Gross domestic product grew at a 2% annualized rate after a 2.5% pace from April through June, according to the median forecast of 69 economists surveyed by Bloomberg before Commerce Department figures due Thursday. Growth in consumer spending, the biggest part of the economy, was probably the weakest since 2011. Payrolls rose by 125,000 workers last month after a 148,000 gain in September, Labor Department figures may show Friday.
Data today showed U.S. factory orders increased 1.7% in September after falling 0.1% the prior month. Economists estimated a gain of 1.8% for September.
“We’ve been in this slow growth environment for some time and we don’t see it breaking out of the trend,” Rex Macey, who helps oversee $20 billion as chief investment officer at Wilmington Trust Investment Advisors in Atlanta, said in a phone interview. “That’s the thing markets kind of like, where it could be a little warmer, but at least it’s not too hot.”
The rally in U.S. equities may accelerate in the final two months of the year and lift the S&P 500 to its biggest annual increase in 16 years, a look at historical data suggests. Since 1928, shares have climbed in November and December 82% of the time when the benchmark gauge advanced at least 10% through October, data compiled by S&P and Bloomberg show. The mean increase of 6% in this period signals that the index could jump to 1,862.79.
In another sign that investor appetite for equities is growing, Twitter Inc. raised the price of shares in its initial public offering by as much 25%, putting it on track to raise $1.75 billion amid brisk demand.
The Chicago Board Options Exchange Volatility Index, the gauge of S&P 500 options known as the VIX, lost 1.7% today to 13.05. The measure is down 28% this year.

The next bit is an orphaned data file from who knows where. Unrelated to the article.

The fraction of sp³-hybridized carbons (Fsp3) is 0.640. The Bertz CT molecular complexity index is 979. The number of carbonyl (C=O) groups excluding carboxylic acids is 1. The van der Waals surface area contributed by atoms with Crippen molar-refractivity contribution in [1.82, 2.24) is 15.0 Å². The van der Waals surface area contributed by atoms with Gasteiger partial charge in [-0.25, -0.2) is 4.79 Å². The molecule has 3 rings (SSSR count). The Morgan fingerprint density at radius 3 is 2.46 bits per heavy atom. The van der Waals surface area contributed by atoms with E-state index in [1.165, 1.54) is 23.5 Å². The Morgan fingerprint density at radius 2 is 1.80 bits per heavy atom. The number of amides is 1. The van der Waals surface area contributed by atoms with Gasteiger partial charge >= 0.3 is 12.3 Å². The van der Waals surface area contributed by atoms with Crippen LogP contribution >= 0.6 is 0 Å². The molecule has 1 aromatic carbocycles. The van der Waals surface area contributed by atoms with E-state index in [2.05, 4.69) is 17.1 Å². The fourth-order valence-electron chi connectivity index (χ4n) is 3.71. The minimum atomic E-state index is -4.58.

Eight out of 10 S&P 500 main industries advanced as energy companies climbed 1.1% for the best performance. Exxon Mobil increased 2.4% to $91.93 for the biggest gain in the Dow.
U.S. Steel climbed 4.2% to $26.86 and AK Steel Holding Corp. rallied 9.1% to $5.02. Both stocks were raised to buy from sell at Goldman Sachs.
U.S. steel demand is “heading to a solid sustainable recovery” over coming years, Sal Tharani, an analyst with Goldman Sachs, wrote in a note, boosting the rating on the U.S. steel industry to neutral from cautious.
Alcoa Inc. jumped 6.6%, the most in the S&P 500, to $9.88.
Coal stocks advanced amid an improved outlook for the steel industry. Alpha Natural Resources Inc., a producer of metallurgical coal that’s used to make steel, jumped 10% to $8.17. Consol Energy Inc. advanced 3.4% to $37.87.
Vulcan Materials Co. rallied 5.7% to $56.71. The producer of construction aggregates reported third-quarter sales of $813.6 million, beating the average analyst estimate by the biggest margin in more than a year, data compiled by Bloomberg show.